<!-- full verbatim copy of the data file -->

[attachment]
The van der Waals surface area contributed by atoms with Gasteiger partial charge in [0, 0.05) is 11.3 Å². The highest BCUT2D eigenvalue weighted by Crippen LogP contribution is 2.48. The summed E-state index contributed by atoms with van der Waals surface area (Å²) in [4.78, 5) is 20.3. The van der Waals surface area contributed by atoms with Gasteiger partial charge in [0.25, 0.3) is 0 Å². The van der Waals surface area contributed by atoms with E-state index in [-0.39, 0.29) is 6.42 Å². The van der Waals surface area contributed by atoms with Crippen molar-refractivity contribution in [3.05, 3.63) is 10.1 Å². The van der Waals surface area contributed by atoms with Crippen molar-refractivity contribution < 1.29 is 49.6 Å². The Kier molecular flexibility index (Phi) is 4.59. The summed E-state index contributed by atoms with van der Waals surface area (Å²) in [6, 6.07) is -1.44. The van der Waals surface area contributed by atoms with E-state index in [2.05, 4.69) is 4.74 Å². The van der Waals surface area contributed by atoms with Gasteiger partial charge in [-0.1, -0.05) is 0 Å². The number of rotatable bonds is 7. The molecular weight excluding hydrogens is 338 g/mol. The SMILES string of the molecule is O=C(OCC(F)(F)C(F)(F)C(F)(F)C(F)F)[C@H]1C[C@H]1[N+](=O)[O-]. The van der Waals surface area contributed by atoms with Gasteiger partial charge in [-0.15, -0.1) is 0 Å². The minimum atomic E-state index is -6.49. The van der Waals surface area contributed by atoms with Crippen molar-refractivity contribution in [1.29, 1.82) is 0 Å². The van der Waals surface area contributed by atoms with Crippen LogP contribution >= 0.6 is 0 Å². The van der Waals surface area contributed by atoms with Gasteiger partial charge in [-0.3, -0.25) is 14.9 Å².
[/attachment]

The van der Waals surface area contributed by atoms with Gasteiger partial charge in [0, 0.05) is 11.3 Å². The highest BCUT2D eigenvalue weighted by Crippen LogP contribution is 2.48. The summed E-state index contributed by atoms with van der Waals surface area (Å²) in [4.78, 5) is 20.3. The van der Waals surface area contributed by atoms with Gasteiger partial charge in [0.25, 0.3) is 0 Å². The van der Waals surface area contributed by atoms with E-state index in [-0.39, 0.29) is 6.42 Å². The van der Waals surface area contributed by atoms with Crippen molar-refractivity contribution in [3.05, 3.63) is 10.1 Å². The van der Waals surface area contributed by atoms with Crippen molar-refractivity contribution < 1.29 is 49.6 Å². The Kier molecular flexibility index (Phi) is 4.59. The summed E-state index contributed by atoms with van der Waals surface area (Å²) in [6, 6.07) is -1.44. The van der Waals surface area contributed by atoms with E-state index in [2.05, 4.69) is 4.74 Å². The van der Waals surface area contributed by atoms with Gasteiger partial charge in [-0.1, -0.05) is 0 Å². The number of rotatable bonds is 7. The molecular weight excluding hydrogens is 338 g/mol. The SMILES string of the molecule is O=C(OCC(F)(F)C(F)(F)C(F)(F)C(F)F)[C@H]1C[C@H]1[N+](=O)[O-]. The van der Waals surface area contributed by atoms with Gasteiger partial charge in [-0.15, -0.1) is 0 Å². The minimum atomic E-state index is -6.49. The van der Waals surface area contributed by atoms with Crippen molar-refractivity contribution in [1.29, 1.82) is 0 Å². The van der Waals surface area contributed by atoms with Crippen LogP contribution >= 0.6 is 0 Å². The van der Waals surface area contributed by atoms with Gasteiger partial charge in [-0.3, -0.25) is 14.9 Å².